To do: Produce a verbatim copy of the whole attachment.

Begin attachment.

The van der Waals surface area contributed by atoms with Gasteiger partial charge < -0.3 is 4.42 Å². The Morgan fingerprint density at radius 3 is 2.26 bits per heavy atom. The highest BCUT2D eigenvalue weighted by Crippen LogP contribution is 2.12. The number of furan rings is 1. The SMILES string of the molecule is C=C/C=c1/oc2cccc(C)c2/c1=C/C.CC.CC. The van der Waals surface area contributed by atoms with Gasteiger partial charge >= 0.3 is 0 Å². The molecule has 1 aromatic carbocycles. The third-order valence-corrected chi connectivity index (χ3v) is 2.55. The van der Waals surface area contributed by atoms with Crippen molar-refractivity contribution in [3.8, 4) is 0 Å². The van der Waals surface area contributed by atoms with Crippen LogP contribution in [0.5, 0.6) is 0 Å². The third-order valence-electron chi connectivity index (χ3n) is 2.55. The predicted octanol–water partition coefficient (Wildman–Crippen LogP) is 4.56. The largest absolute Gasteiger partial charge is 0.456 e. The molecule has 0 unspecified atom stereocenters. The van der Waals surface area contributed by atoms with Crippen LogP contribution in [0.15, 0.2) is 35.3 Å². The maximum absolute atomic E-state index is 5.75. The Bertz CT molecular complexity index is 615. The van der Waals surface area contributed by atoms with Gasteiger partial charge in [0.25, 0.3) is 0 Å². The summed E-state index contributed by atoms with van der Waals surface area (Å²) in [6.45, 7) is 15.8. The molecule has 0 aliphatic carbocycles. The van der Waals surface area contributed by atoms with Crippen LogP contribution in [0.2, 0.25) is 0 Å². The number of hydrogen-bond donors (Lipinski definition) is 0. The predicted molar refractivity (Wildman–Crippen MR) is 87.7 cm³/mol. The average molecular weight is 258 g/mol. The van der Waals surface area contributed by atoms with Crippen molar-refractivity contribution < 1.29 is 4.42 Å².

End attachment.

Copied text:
The van der Waals surface area contributed by atoms with Gasteiger partial charge < -0.3 is 4.42 Å². The Morgan fingerprint density at radius 3 is 2.26 bits per heavy atom. The highest BCUT2D eigenvalue weighted by Crippen LogP contribution is 2.12. The number of furan rings is 1. The SMILES string of the molecule is C=C/C=c1/oc2cccc(C)c2/c1=C/C.CC.CC. The van der Waals surface area contributed by atoms with Gasteiger partial charge >= 0.3 is 0 Å². The molecule has 1 aromatic carbocycles. The third-order valence-corrected chi connectivity index (χ3v) is 2.55. The van der Waals surface area contributed by atoms with Crippen molar-refractivity contribution in [3.8, 4) is 0 Å². The van der Waals surface area contributed by atoms with Crippen LogP contribution in [0.5, 0.6) is 0 Å². The third-order valence-electron chi connectivity index (χ3n) is 2.55. The predicted octanol–water partition coefficient (Wildman–Crippen LogP) is 4.56. The largest absolute Gasteiger partial charge is 0.456 e. The molecule has 0 unspecified atom stereocenters. The van der Waals surface area contributed by atoms with Crippen LogP contribution in [0.15, 0.2) is 35.3 Å². The maximum absolute atomic E-state index is 5.75. The Bertz CT molecular complexity index is 615. The van der Waals surface area contributed by atoms with Gasteiger partial charge in [0.25, 0.3) is 0 Å². The summed E-state index contributed by atoms with van der Waals surface area (Å²) in [6.45, 7) is 15.8. The molecule has 0 aliphatic carbocycles. The van der Waals surface area contributed by atoms with Crippen LogP contribution in [0.2, 0.25) is 0 Å². The number of hydrogen-bond donors (Lipinski definition) is 0. The predicted molar refractivity (Wildman–Crippen MR) is 87.7 cm³/mol. The average molecular weight is 258 g/mol. The van der Waals surface area contributed by atoms with Crippen molar-refractivity contribution < 1.29 is 4.42 Å².